No clear plan to stop leak. McClatchy: "...a 78-ton steel and concrete box known as a cofferdam that took two weeks to build, rested useless on the seafloor [leaving] an outpouring of oil that will go on for perhaps three more months before a relief well can intercept the leaking one and seal it."
NYT's Paul Krugman blames anti-government attitude for weak drilling regulation: "...there is a common thread running through Katrina and the gulf spill — namely, the collapse in government competence and effectiveness that took place during the Bush years ... it’s already obvious both that BP failed to take adequate precautions, and that federal regulators made no effort to ensure that such precautions were taken."
Dean Baker notes there was government action, in favor of oil companies: "The problem was a government policy that effectively expropriated property rights from the people in the region and gave BP and other would be polluters the right to do damage without providing compensation."
Climate Progress pinpoints the "underlying causes" of the oil disaster:: "Hubris, recklessness, and arrogance ... if BP turns out to be guilty of malfeasance, too — violating its federal permit — as the NYT suggested — then you’d have the Four Horsemen of Oilpocalypse."
Third Way Is The Wrong Way
OurFuture.org's Roger Hickey corrects Third Way op-ed that charged progressives with fiscal irresponsibility: "There is one thought in the Kim-Cowan op ed that every progressive completely agrees with: they say we can deal with growing deficits 'only if we generate the kind of supercharged economic growth we had in the 1950s and mid-¹60s.' Exactly. But how do these Third Way Democrats propose to achieve that kind of growth? Their program is austerity for the paycheck class (cutting spending on vital domestic investments) and tax cuts for business and the wealthy ... there is nothing pro-growth about tax cuts that further enrich the wealthy but starve our schools and allow our infrastructure to crumble."
Pete Peterson's hysterical deficit projections challenged by UMass-Boston prof Tom Ferguson in The Real News: "All these guys' deficit projections, they begin to get scary decades out. And by simply varying the growth rate, you can produce almost any set of numbers you want." (via Naked Capitalism)
Defense Sec. begins squeeze on military spending. Politico: "To maintain the size and health of the services, Gates is recommending a $10 billion cut in overhead costs for fiscal year 2012 that would upend how the Pentagon does business –reducing the number of general officers it promotes, consolidating agencies, and increasing military health care premiums. And he’s continuing to tell the military it needs to change the way it thinks about weapons systems."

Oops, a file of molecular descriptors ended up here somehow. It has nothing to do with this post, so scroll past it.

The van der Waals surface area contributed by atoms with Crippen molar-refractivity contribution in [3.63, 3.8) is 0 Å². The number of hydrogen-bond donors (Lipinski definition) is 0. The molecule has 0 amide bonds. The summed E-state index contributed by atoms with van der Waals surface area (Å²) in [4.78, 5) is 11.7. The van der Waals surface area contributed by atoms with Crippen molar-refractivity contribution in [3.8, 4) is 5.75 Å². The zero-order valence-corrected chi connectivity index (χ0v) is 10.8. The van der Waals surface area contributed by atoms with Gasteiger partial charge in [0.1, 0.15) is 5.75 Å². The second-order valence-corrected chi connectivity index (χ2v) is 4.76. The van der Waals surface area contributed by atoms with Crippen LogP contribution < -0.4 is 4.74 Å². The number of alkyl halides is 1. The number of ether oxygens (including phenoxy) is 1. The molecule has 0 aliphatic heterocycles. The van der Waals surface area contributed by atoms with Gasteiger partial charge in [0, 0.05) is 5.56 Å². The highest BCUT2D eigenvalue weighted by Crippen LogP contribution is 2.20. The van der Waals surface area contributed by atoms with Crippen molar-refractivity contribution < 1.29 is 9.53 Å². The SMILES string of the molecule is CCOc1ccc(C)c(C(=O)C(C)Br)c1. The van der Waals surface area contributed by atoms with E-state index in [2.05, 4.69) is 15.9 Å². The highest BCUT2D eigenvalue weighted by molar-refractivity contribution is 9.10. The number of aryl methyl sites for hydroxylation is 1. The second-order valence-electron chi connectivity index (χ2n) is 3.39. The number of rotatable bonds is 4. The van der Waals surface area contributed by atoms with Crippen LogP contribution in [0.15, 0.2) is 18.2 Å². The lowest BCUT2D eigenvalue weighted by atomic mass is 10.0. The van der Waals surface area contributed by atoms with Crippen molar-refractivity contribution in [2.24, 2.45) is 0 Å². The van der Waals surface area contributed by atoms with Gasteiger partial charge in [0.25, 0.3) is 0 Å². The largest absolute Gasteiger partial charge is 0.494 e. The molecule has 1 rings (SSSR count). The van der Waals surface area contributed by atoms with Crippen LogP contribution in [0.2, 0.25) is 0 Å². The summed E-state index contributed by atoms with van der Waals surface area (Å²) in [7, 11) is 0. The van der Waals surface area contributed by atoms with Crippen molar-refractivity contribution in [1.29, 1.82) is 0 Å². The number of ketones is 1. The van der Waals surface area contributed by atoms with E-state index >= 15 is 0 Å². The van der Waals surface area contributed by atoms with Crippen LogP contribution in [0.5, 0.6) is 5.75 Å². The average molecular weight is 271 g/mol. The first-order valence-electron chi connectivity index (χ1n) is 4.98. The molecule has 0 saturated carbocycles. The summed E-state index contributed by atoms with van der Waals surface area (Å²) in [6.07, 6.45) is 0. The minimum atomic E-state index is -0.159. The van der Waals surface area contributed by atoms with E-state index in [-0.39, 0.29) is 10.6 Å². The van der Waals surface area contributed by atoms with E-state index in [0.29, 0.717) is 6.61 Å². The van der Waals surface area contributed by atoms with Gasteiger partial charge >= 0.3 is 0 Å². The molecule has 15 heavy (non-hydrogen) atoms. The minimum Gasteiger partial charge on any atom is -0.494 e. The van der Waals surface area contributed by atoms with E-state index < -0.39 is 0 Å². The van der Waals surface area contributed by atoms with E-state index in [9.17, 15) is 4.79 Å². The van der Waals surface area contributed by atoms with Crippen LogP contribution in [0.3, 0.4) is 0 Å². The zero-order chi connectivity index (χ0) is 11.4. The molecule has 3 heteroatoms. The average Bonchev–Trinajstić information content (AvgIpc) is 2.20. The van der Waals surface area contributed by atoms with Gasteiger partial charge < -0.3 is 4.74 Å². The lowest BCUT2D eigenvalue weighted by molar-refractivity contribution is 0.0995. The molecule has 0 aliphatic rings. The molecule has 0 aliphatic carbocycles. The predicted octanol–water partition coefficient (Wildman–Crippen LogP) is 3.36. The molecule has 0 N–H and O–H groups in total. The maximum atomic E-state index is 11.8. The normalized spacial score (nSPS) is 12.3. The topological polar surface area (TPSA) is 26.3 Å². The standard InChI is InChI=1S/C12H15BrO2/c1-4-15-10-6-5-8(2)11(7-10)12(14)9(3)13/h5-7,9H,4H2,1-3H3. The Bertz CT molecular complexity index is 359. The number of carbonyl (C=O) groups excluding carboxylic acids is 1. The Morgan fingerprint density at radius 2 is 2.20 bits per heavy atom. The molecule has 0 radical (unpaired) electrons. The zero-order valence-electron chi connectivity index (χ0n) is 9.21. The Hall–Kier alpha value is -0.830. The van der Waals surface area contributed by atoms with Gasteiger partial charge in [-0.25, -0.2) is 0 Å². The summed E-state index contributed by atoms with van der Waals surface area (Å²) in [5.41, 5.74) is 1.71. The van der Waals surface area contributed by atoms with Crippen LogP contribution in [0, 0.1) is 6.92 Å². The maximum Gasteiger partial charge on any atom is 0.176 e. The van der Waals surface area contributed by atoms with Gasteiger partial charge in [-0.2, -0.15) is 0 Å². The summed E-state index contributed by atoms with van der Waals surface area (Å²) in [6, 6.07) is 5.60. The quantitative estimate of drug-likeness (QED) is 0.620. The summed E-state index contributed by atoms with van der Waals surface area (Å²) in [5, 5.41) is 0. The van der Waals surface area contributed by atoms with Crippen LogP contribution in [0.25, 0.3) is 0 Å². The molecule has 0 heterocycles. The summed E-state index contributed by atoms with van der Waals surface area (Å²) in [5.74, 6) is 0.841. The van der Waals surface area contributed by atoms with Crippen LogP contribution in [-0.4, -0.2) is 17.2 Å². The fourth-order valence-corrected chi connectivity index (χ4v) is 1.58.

William Rivers Pitt argues we can end the recession by ditching a $31 billion program for non-functional military helicopters: "Just dumping the Osprey program would have given us enough money to pay for the disasters in Tennessee and the Gulf, with a whole lot left over to help those affected by the recession and the Wall Street thievery."
New American Media's Linnie Frank Bailey says America's senior citizens need a second stimulus: "Out of the $787 billion in stimulus money, just $120 million, or less than 0.01 percent, went to senior employment, although older Americans are returning to work in greater numbers. The Recovery Act did provide $100 million for nutritional programs for older Americans, and SSI recipients got an extra one-time check for $250 as part of the stimulus. While that might have paid a few bills, [ National Indian Coalition on Aging's Anthony] Bell says, $250 is a 'a mere pittance to seniors who are struggling with job and housing issues.'"
Health Care Implementation Update
Sen. Rockefeller sees insurers trying to illegally pocket premiums instead of spending on health care. Politico: "Under the new health care reform laws, 85 percent of subscriber premiums must be spent on medical costs in the group insurance market and 80 percent in individual plans ... Rockefeller, alongside consumer advocacy groups, worry that insurers will re-categorize administrative spending as medical, so as to inflate their numbers without spending more on medical costs of consumers ... Rockefeller recommends requiring insurers to 'demonstrate that these expenses will improve health care quality as the term is currently defined and understood by a consensus of groups that…establish health care quality standards.'"
NYT edit board urges crackdown on unnecessary increases in premiums, after attempt by Anthem Blue Cross: "This hodgepodge of controls over premiums needs to be backstopped by a national law that would allow the federal government to block unjustified rate increases where state officials lack the authority to do so ... There is no evidence that Anthem deliberately cooked the books [but it] is daunting how much effort was required to dig out these discrepancies, and it’s revealing that it required a truly independent review to find them."
Definition of "grandfather" in law hotly debated. McClatchy: "Under the law, existing, or 'grandfathered' health plans are exempt from several consumer protections, including a requirement that beginning as early as September prohibits health plans from charging co-payments and other cost-sharing for certain preventive health services such as immunizations and cancer screenings. The issue has touched off a debate over how grandfathering is defined ... Consumer groups say that if the definition is too lenient, many Americans won't get the full benefit of the law ... some business groups say that if their plans have to forfeit their grandfather status, they'll be subject to all the new rules that raise costs and premiums."